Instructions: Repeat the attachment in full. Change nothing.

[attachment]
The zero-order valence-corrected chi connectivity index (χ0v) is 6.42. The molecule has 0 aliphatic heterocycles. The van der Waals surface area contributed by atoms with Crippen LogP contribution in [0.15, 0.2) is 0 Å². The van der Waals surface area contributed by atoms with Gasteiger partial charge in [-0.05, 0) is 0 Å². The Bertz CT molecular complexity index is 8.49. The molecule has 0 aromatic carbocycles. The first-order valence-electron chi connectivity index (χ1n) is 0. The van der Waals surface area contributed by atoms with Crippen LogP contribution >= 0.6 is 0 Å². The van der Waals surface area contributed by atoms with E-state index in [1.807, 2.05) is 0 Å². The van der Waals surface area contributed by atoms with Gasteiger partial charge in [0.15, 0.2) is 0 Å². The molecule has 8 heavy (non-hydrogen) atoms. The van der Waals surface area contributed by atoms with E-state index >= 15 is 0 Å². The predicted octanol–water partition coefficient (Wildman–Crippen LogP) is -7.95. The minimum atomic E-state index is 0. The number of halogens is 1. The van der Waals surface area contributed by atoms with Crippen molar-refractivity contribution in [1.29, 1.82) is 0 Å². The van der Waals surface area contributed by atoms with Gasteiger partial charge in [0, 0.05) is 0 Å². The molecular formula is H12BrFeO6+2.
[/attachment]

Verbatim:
The zero-order valence-corrected chi connectivity index (χ0v) is 6.42. The molecule has 0 aliphatic heterocycles. The van der Waals surface area contributed by atoms with Crippen LogP contribution in [0.15, 0.2) is 0 Å². The van der Waals surface area contributed by atoms with Gasteiger partial charge in [-0.05, 0) is 0 Å². The Bertz CT molecular complexity index is 8.49. The molecule has 0 aromatic carbocycles. The first-order valence-electron chi connectivity index (χ1n) is 0. The van der Waals surface area contributed by atoms with Crippen LogP contribution >= 0.6 is 0 Å². The van der Waals surface area contributed by atoms with E-state index in [1.807, 2.05) is 0 Å². The van der Waals surface area contributed by atoms with Gasteiger partial charge in [0.15, 0.2) is 0 Å². The molecule has 8 heavy (non-hydrogen) atoms. The van der Waals surface area contributed by atoms with E-state index >= 15 is 0 Å². The predicted octanol–water partition coefficient (Wildman–Crippen LogP) is -7.95. The minimum atomic E-state index is 0. The number of halogens is 1. The van der Waals surface area contributed by atoms with Crippen molar-refractivity contribution in [1.29, 1.82) is 0 Å². The van der Waals surface area contributed by atoms with Gasteiger partial charge in [0, 0.05) is 0 Å². The molecular formula is H12BrFeO6+2.